I recently ended up in the emergency room with what turned out to be a bad reaction to a new medication. Apparently, when the small print on the bottle says to call your doctor if you experience things like dizziness and loss of consciousness, you really should! I am fine now, but the remarkable thing was how I handled this at first and what I learned about myself.
I actually tried to ignore the symptoms, because as women and men of a certain generation, that is what we’ve always been taught to do isn’t it? Suck it up, keep moving, and take care of everyone else but yourself.
I’m so used to ignoring my own symptoms, waiting for things to just run their own course and soldiering on that it took landing in the ER to remind me that I need to take care of me, and that its okay to let other people take care of me too.
I had plans that night to go to the Nutcracker. We had been looking forward to it for weeks. So here I was, in between putting my head between my knees to keep from passing out, ignoring my other symptoms and my growing panic, still trying to get ready to go. Suddenly, it dawned on me, when I was sitting on the bathroom floor applying make-up because I couldn’t stand, that maybe, just maybe, I should pay attention to what was going on at the moment with my own body.
So I did what I almost never do, what I hate to do with every fiber of my being. I admitted weakness. I asked for help. And you know what the most amazing thing was? Help was there!
Most of us women in middle-age were raised in a time when it was simply assumed we would be the full time caregivers to those around us. If we had children, we did most, if not all of the work of raising them just because we were the female parent. If we didn’t have children then it was assumed that we would step into the role of caregiver for elderly parents, grandparents or aunts and uncles. We just did it, no questions asked.
Oh don’t get me wrong, we did it out of love and we wouldn’t have had it any other way.
Unlike many women before us, we had been given the precious opportunity to “have it all” and we were desperate to prove we could do it! Yet, along the way we often forgot to take care of ourselves. We often sacrificed our own needs. We neglected our own health and our own well-being to get everything done that needed to be done so that from the outside it looked like we had the perfect home, the perfect career, the perfect marriage and the perfect children.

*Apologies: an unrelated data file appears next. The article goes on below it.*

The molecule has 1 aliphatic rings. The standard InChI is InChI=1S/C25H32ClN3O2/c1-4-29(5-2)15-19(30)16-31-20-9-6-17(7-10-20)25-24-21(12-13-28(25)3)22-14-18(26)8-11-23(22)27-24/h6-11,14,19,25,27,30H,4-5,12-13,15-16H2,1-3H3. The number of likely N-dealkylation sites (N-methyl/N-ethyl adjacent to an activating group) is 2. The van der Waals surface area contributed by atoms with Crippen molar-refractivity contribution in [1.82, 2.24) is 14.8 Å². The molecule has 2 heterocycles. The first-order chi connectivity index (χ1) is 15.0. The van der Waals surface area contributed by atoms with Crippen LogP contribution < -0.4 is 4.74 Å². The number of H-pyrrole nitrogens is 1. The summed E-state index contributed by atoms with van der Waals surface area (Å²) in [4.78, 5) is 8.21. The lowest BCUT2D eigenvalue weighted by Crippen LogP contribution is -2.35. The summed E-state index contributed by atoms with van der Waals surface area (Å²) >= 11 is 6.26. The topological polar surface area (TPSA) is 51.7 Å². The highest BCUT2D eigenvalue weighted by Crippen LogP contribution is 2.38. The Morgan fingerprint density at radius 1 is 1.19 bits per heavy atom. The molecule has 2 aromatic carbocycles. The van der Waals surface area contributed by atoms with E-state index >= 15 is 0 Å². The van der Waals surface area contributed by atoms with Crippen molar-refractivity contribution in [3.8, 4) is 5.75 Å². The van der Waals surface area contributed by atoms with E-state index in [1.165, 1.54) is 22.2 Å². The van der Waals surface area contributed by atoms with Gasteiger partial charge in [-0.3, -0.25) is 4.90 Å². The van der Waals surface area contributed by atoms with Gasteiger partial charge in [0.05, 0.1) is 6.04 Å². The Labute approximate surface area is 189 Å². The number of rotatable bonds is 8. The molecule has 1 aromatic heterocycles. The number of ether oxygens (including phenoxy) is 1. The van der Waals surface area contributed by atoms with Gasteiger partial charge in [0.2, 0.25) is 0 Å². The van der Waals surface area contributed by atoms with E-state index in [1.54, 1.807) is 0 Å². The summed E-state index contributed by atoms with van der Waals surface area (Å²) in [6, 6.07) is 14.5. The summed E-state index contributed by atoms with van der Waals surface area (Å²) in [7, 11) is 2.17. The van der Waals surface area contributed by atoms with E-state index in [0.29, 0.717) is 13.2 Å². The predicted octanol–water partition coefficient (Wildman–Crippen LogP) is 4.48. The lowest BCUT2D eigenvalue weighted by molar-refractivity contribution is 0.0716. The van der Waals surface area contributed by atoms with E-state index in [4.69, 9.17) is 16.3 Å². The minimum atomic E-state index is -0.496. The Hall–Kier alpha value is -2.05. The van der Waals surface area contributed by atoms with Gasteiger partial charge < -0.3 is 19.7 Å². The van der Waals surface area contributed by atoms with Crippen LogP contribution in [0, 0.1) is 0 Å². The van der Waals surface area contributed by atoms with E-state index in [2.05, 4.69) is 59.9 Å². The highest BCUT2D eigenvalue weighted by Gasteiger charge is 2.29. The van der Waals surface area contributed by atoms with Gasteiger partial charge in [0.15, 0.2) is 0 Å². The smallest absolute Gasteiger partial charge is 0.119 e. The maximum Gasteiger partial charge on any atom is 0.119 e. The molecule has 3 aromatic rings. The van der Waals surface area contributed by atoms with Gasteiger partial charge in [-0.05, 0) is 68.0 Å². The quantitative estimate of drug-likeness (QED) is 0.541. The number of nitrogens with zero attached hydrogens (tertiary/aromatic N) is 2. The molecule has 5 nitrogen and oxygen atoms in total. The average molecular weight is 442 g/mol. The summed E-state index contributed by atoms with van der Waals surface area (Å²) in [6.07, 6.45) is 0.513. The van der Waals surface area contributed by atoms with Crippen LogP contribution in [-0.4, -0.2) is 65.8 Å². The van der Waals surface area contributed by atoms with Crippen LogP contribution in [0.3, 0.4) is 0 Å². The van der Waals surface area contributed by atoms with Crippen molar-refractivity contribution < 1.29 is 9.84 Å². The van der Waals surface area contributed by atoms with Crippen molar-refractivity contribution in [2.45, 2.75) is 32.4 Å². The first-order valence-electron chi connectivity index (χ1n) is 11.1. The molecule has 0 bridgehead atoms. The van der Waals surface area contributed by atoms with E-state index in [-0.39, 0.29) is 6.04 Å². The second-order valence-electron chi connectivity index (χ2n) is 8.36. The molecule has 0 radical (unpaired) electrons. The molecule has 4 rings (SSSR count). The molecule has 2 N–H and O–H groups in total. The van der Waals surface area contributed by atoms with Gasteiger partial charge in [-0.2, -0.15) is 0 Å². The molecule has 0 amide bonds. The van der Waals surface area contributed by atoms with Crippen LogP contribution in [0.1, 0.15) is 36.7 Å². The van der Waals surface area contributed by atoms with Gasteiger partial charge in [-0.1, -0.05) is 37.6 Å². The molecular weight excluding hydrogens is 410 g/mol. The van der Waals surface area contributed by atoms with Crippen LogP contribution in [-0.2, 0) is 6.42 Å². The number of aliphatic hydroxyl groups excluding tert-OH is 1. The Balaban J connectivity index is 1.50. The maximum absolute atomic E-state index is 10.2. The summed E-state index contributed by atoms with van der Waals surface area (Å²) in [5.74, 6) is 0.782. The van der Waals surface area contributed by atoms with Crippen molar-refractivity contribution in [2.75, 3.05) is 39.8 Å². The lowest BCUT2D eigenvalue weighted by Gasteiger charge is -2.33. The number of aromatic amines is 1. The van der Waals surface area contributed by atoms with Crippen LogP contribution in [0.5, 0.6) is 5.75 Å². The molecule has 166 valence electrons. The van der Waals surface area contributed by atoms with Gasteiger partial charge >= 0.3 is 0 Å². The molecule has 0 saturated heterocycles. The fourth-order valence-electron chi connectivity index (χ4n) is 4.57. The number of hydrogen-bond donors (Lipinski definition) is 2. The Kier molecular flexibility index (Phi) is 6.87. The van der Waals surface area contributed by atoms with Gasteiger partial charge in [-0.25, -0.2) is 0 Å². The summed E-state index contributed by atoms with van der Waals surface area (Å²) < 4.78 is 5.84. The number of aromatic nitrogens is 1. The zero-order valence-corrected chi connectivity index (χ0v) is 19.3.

Men’s challenges have been different but no less difficult. They were expected to take care of their families without ever showing weakness or shedding a tear. Why, why have we made it so hard for all of us to just be human? If we had felt free to share both our weaknesses and our strengths wouldn’t we have all been better off in the long run?
We can only go along like this for so long, however, before it all catches up with us. Our bodies can only take so much. Our emotional well-being can only take so much.
The funny thing is I thought that I had conquered this already. I thought that I had gotten to a place where I was finally taking care of my own needs and in many ways, I have. I make the time to eat healthy. I have even learned to say “no” now and again when I am overwhelmed. I remember to get enough sleep and I always go for my annual physicals but it still doesn’t come naturally to me! It turns out that this is a lifelong battle. It’s not something you just decide and then do from there on out. Putting myself last is so deeply engrained in me that it will take years to get better at striking some type of a healthy balance.
It starts with being able to say “no” when you are over committed and stressed out but that’s not the only important step. You also have to be able to say “I need help” and then be willing to accept it. This is hard for those of us who are used to doing it all. This is even more difficult if you, at some point, trusted someone to help you along on your journey and they let you down.
Often we act like the martyr, doing it all because we don’t think anyone would help, when in reality the only reason they haven’t helped is because we haven’t asked. Even when they offer, we’ve turned it down. How many times have you been carrying bags and bags of groceries and someone offers to help, or holds a door and you say “no thank you, I’ve got it.” How many times has someone called and asks how you are and you say “oh I’m fine” when you are anything but fine?
It turns out that I have lots of people in my life who want to help! All that good karma I’ve been putting out there, all the good deeds I’ve done, really did make an impact. I really do have a support system of people who love me. All I had to do was say “I need help” and the people I love were all there. It was amazing. And then, all I had to do was let go, and let them help. I don’t always have to be in control, I don’t always have to be strong. We are all in this mess called life together and it’s okay, really okay, if we lean on each other now and again.